The U.S. Navy awarded a six-year, $805 million initial contract to build its MQ-25 Stingray aircraft to Boeing Co.

The program, which could ultimately be worth billions, was one that Poway-based General Atomics Aeronautical Systems Inc. had hoped to win.

The Navy announced its decision late Aug. 30.

The MQ-25 will be an unmanned, carrier-based refueling aircraft. Lockheed Martin Corp. was also in the running to build it.

Northrop Grumman Corp., which bases its unmanned programs in San Diego, walked away from the competition in November, saying it would not be worth its investment. Northrop Grumman built two prototype unmanned aircraft that successfully took off from and landed on a carrier deck.

About $12 million worth of subcontracting work on the Boeing project will be performed in San Diego, according to a Pentagon announcement. It was unclear which San Diego company would do the work.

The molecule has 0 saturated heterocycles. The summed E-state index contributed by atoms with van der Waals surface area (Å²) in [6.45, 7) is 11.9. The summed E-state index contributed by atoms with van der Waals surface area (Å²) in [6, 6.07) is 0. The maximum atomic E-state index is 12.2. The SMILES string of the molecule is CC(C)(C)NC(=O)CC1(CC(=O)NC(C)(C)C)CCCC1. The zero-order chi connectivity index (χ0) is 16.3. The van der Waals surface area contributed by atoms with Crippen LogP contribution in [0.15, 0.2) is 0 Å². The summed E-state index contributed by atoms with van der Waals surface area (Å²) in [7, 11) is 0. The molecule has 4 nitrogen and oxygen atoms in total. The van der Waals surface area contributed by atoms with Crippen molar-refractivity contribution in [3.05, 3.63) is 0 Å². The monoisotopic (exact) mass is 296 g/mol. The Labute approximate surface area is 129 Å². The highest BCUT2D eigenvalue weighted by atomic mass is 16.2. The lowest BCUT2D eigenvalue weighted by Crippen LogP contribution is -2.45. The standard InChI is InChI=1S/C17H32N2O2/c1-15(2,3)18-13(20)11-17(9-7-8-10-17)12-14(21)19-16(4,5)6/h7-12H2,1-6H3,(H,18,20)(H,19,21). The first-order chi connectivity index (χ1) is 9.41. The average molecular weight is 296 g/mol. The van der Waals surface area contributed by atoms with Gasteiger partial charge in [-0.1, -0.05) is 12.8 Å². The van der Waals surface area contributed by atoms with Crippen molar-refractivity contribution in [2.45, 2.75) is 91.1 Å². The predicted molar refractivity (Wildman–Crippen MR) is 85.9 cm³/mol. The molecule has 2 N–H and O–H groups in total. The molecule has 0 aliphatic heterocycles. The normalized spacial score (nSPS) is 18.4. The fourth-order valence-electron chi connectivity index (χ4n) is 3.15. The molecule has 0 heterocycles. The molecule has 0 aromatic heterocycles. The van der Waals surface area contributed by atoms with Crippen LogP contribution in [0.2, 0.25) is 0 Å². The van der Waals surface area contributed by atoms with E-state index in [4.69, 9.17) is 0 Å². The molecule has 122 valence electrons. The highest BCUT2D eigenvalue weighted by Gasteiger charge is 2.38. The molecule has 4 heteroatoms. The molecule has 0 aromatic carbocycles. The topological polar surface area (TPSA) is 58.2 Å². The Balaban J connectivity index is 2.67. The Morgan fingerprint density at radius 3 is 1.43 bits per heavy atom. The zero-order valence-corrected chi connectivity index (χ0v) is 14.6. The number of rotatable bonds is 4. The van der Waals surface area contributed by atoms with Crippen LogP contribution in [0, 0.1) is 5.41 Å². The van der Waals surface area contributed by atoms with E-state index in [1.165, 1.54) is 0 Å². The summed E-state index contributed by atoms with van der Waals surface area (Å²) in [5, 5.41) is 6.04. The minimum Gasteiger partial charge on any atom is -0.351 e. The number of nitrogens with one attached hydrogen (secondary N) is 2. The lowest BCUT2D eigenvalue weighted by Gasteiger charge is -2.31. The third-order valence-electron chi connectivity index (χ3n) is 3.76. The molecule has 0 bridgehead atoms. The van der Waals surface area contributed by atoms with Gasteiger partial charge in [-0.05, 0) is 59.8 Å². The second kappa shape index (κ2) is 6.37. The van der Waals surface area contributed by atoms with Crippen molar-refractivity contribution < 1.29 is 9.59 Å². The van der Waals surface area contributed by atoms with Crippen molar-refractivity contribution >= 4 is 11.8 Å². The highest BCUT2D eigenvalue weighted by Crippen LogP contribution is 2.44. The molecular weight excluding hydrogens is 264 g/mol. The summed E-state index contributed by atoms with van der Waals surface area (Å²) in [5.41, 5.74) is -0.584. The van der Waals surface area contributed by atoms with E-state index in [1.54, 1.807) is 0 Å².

The Navy sees the MQ-25 as an in-flight refueling aircraft that will extend the range of the manned fighters flying off the decks of aircraft carriers.

Under the deal, Boeing will design, build and support four MQ-25A unmanned air vehicles. The bulk of the work, some 46 percent, will be done in St. Louis. Work will continue through August 2024.

The Naval Air Systems Command of Patuxent River, Maryland awarded the deal.

Boeing, GA-ASI and Lockheed Martin had all done preliminary work on the MQ-25.

GA Aeronautical Systems already has a thriving business building its Predator family of remotely piloted aircraft for the U.S. Air Force, U.S. Army and overseas customers.

The Poway business is also at work on other projects. GA-ASI recently won a cooperative agreement with NASA to demonstrate unmanned aircraft flight in domestic air space.

The business is an affiliate of privately held General Atomics.